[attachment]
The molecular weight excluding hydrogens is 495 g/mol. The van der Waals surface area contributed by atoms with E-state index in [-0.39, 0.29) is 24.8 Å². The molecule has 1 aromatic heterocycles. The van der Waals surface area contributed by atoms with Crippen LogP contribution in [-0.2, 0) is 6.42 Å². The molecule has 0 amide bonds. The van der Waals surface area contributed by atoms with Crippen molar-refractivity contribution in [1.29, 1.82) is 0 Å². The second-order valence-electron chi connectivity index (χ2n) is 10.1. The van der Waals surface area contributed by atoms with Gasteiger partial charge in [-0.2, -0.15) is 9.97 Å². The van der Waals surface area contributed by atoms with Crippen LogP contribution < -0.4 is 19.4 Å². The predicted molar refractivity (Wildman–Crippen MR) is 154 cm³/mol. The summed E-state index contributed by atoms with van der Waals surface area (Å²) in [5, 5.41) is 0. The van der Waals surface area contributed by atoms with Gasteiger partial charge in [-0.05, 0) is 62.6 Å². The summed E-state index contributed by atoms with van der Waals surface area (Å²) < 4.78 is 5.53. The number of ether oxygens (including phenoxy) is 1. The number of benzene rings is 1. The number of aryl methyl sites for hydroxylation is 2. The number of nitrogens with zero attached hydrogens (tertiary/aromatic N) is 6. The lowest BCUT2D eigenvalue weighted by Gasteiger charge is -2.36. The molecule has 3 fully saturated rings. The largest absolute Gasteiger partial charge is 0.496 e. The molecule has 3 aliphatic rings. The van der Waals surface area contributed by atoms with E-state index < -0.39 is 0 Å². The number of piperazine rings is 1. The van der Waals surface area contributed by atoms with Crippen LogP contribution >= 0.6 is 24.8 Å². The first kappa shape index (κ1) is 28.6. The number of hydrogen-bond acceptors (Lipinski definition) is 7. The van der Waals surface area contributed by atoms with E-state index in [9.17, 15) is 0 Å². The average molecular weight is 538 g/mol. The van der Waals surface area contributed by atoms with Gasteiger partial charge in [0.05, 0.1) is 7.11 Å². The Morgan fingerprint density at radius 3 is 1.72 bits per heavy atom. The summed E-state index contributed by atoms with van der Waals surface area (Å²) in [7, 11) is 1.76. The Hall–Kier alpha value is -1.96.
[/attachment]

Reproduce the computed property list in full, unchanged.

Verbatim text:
The molecular weight excluding hydrogens is 495 g/mol. The van der Waals surface area contributed by atoms with E-state index in [-0.39, 0.29) is 24.8 Å². The molecule has 1 aromatic heterocycles. The van der Waals surface area contributed by atoms with Crippen LogP contribution in [-0.2, 0) is 6.42 Å². The molecule has 0 amide bonds. The van der Waals surface area contributed by atoms with Crippen molar-refractivity contribution in [1.29, 1.82) is 0 Å². The second-order valence-electron chi connectivity index (χ2n) is 10.1. The van der Waals surface area contributed by atoms with Gasteiger partial charge in [-0.2, -0.15) is 9.97 Å². The van der Waals surface area contributed by atoms with Crippen LogP contribution < -0.4 is 19.4 Å². The predicted molar refractivity (Wildman–Crippen MR) is 154 cm³/mol. The summed E-state index contributed by atoms with van der Waals surface area (Å²) in [5, 5.41) is 0. The van der Waals surface area contributed by atoms with Gasteiger partial charge in [-0.05, 0) is 62.6 Å². The summed E-state index contributed by atoms with van der Waals surface area (Å²) < 4.78 is 5.53. The number of ether oxygens (including phenoxy) is 1. The number of benzene rings is 1. The number of aryl methyl sites for hydroxylation is 2. The number of nitrogens with zero attached hydrogens (tertiary/aromatic N) is 6. The lowest BCUT2D eigenvalue weighted by Gasteiger charge is -2.36. The molecule has 3 fully saturated rings. The largest absolute Gasteiger partial charge is 0.496 e. The molecule has 3 aliphatic rings. The van der Waals surface area contributed by atoms with E-state index < -0.39 is 0 Å². The number of piperazine rings is 1. The van der Waals surface area contributed by atoms with Crippen LogP contribution >= 0.6 is 24.8 Å². The first kappa shape index (κ1) is 28.6. The number of hydrogen-bond acceptors (Lipinski definition) is 7. The van der Waals surface area contributed by atoms with E-state index in [9.17, 15) is 0 Å². The average molecular weight is 538 g/mol. The van der Waals surface area contributed by atoms with Gasteiger partial charge in [0.05, 0.1) is 7.11 Å². The Morgan fingerprint density at radius 3 is 1.72 bits per heavy atom. The summed E-state index contributed by atoms with van der Waals surface area (Å²) in [7, 11) is 1.76. The Hall–Kier alpha value is -1.96.